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Reading a paper regarding Bernoulli numbers, and I stumbled onto a definition. First let $$\frac{x}{e^x-1}=\sum_{k=0}^{\infty}B_k\frac{x^k}{k!}$$ The author then goes on to define new terms.
Let $$\beta_n=(-1)^n\frac{B_n}{n}, n\ge 1$$ noting that $\beta_n=B_n/n$ except for $\beta_1=-B_1=1/2$ since $B_n=0$ when $n$ is odd and greater than 1. Now he defines $$\beta_n^{(j)}=\frac1{j!}\sum_{i_1+i_2+...+i_j=n}\binom{n}{i_1,i_2,...,i_j}\beta_{i_1}...\beta_{i_1}$$ I'm not even sure where to start with this, but, I suppose I'm confused about the role of the bound $i_1+i_2+...+i_j=n.$ I would have to say that the sum of the $i_k$'s are integer partitions of a number $n$. Should I take this as unique integers? Or is this simply all possible integer partitions of $n$? So for $n=4$, so i take $$\{4, 3+1, 2+2, 2+1+1, 1+1+1+1\}$$ or $$\{4, 3+1, 1+3, 2+2, 2+1+1, 1+2+1, 1+1+2, 1+1+1+1\}$$ And what of the $j$? So this tells me, for example if $j=2$ that my summation is $$\beta_4^{(2)}=\frac{1}{2!}\left[\binom{4}{2,2}\frac{B_2}{2}\frac{B_2}{2}+\binom{4}{3,1}\frac{B_3}{3}\frac{B_1}{1}\right]$$ Or do i have to include the case of $\binom{4}{1,3}$. Or am i completely off to begin with?

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    $\begingroup$ It seems Gessel does not mention that $\beta_n$ are the cumulants of the uniform distribution on the interval $[-1,0]$. ${}\qquad{}$ $\endgroup$ – Michael Hardy Oct 13 '14 at 17:08
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Looking at formula (4) at the top of page 3 of the paper makes it clear that Gessel uses the usual convention, in which summation over $i_1+\cdots+i_j = n$ is a summation over all non-negative integers $i_1,\ldots,i_j$ which sum to $n$, rather than all partitions. In the case of (4) we also have a lower bound on $i_1,\ldots,i_j$. If he wanted to sum over all partitions he would have added the condition $i_1\geq\cdots\geq i_j$, so in (4), instead of $i,j,k \geq 2$ he would have had $i\geq j\geq k\geq 2$.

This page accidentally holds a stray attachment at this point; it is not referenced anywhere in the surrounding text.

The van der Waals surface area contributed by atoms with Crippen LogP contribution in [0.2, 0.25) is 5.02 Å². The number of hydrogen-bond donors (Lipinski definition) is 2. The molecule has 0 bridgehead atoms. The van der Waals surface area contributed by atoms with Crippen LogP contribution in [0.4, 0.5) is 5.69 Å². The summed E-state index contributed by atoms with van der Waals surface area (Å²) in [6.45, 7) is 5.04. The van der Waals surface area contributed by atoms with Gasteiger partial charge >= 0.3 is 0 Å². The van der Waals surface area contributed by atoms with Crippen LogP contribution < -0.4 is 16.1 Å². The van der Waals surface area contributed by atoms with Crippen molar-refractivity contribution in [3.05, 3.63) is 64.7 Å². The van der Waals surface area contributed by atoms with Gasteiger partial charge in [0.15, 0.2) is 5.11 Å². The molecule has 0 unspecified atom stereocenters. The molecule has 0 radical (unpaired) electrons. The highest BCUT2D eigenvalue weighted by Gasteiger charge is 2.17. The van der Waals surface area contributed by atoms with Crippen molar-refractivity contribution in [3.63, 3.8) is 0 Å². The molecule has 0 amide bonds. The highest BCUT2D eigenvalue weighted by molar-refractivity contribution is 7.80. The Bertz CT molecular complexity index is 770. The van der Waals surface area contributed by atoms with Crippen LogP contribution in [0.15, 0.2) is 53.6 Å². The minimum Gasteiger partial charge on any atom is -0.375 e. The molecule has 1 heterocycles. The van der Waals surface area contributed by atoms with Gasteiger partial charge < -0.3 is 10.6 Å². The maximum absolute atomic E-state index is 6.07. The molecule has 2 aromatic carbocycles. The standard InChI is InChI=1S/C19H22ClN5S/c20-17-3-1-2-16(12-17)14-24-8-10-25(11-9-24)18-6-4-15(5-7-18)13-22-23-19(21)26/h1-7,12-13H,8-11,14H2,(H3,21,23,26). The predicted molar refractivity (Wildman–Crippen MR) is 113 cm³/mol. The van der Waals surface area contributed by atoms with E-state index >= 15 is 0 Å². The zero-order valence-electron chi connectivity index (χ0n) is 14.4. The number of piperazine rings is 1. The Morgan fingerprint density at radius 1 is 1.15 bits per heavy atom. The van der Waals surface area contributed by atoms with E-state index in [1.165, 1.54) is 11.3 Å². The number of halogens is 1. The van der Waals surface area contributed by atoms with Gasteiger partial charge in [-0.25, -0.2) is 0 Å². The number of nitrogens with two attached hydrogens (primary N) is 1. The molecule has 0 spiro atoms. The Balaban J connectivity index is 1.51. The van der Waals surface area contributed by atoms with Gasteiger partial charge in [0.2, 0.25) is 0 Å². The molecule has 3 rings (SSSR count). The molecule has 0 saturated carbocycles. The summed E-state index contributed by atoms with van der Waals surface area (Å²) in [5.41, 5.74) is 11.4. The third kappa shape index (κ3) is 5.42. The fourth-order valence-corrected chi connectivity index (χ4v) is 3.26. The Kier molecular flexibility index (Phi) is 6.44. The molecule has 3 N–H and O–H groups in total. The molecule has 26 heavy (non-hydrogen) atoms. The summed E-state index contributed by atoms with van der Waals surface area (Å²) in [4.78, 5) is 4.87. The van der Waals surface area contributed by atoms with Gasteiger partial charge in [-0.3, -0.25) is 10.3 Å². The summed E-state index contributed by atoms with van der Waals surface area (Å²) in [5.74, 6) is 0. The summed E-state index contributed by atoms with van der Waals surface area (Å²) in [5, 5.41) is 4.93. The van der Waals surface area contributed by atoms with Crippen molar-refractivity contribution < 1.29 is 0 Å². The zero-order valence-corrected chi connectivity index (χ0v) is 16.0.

Reading further down the paper, the definition you quote, formula (5), appears on the top of page (4), followed by the description "where the sum is over positive integers $i_1,\ldots,i_j$". Again, it is not mentioned that $i_1,\ldots,i_j$ are ordered.

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  • $\begingroup$ Okay, so in the example I gave, $\beta_n^{(j)}$, since $j=2$, then the integer sums would just be the set of ordered pairs that sum to $4$, i.e., $\{(4,0),(3,1),(2,2),(3,1),(0,4)\}$? $\endgroup$ – Eleven-Eleven Oct 17 '14 at 9:17
  • $\begingroup$ Actually, the accompanying text restricts all these integers to be strictly positive, so you should remove $(4,0)$ and $(0,4)$. $\endgroup$ – Yuval Filmus Oct 17 '14 at 14:12
  • $\begingroup$ Thank you! +50 for the help...when it allows me... $\endgroup$ – Eleven-Eleven Oct 17 '14 at 17:00

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